APR 22, 2021 7:30 AM PDT

Gum Disease Makes COVID Patients More Likely to Die

WRITTEN BY: Tara Fernandez

Gum disease is associated with an increased risk of COVID-related ICU admission and death, says a study by McGill University researchers.

Patients with infected or inflamed gums were 3.5 times more likely to experience COVID symptoms requiring critical care, 4.5 times more likely to be ventilated, and 8.8 times more likely to die than those with healthy gums. This is the first study of its kind to explore the relationship between gum disease and COVID outcomes.

Belinda Nicolau, one of the study’s authors, said there is a very strong correlation between periodontitis (gum disease) and COVID outcomes. “Looking at the conclusions of our study, we can highlight the importance of good oral health in the prevention and management of COVID-19 complications,” explained Nicolau.

Periodontitis is an inflammatory disease that compromises the soft and hard structures that support teeth, representing the leading cause of tooth loss. Poor oral hygiene, diabetes, smoking, and a weakened immune system can contribute to the disease. Gum disease is incredibly prevalent, with nearly half of all adults aged 30 years or older showing symptoms of the condition.

According to the researchers, the inflammation triggered by gum disease can spread throughout the body. In patients with severe COVID-19, this can exacerbate the inflammatory response caused by infection by the coronavirus. The team found that circulating inflammatory biomarkers were significantly higher in the blood of COVID-19 patients with gum disease, which could explain the increased likelihood of complications.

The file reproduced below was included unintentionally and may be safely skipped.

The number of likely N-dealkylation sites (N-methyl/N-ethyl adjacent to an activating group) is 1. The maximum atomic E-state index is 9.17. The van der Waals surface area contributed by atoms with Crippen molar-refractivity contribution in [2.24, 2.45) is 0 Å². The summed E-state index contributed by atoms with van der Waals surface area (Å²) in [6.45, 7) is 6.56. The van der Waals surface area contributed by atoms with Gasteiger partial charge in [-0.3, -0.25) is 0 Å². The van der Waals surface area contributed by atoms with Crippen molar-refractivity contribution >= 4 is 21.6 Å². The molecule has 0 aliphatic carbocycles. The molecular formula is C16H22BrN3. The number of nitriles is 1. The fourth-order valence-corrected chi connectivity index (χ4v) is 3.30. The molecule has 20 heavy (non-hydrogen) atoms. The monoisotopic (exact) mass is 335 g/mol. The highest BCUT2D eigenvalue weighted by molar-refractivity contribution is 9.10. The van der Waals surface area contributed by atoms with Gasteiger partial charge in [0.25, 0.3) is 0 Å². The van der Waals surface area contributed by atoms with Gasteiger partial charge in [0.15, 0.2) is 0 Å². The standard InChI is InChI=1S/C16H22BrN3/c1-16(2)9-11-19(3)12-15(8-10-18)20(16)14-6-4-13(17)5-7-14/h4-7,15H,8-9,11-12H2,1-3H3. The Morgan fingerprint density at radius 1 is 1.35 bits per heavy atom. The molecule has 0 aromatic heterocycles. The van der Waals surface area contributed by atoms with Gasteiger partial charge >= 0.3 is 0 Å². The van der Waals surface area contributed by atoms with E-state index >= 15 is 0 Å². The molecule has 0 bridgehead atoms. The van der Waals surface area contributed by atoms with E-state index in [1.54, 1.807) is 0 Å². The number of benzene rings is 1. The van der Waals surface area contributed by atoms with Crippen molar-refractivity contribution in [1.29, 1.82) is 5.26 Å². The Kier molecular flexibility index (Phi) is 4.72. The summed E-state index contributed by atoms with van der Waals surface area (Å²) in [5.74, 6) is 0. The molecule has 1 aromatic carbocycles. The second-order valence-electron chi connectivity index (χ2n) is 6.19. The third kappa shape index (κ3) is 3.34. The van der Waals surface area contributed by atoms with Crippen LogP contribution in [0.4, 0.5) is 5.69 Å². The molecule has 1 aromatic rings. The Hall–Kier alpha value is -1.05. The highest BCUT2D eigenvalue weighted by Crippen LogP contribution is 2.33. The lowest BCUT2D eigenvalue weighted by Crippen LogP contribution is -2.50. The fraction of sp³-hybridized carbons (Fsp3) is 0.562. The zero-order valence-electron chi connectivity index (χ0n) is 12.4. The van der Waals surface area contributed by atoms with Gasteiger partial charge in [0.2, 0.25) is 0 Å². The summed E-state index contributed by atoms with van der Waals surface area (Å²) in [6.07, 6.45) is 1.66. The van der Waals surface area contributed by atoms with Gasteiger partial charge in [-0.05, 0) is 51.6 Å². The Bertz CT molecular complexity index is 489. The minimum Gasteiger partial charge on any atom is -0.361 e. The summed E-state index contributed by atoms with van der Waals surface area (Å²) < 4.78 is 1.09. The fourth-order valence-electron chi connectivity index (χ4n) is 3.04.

Over 560 patients were included in this study, taking into account demographic, medical, and behavioral factors to avoid biases. As a follow-up, the team plans to expand the study by collecting data from larger patient cohorts.

 

 

Sources: Clinical Periodontology, McGill University


 

About the Author
  • Tara Fernandez has a PhD in Cell Biology and has spent over a decade uncovering the molecular basis of diseases ranging from skin cancer to obesity and diabetes. She currently works on developing and marketing disruptive new technologies in the biotechnology industry. Her areas of interest include innovation in molecular diagnostics, cell therapies, and immunology. She actively participates in various science communication and public engagement initiatives to promote STEM in the community.
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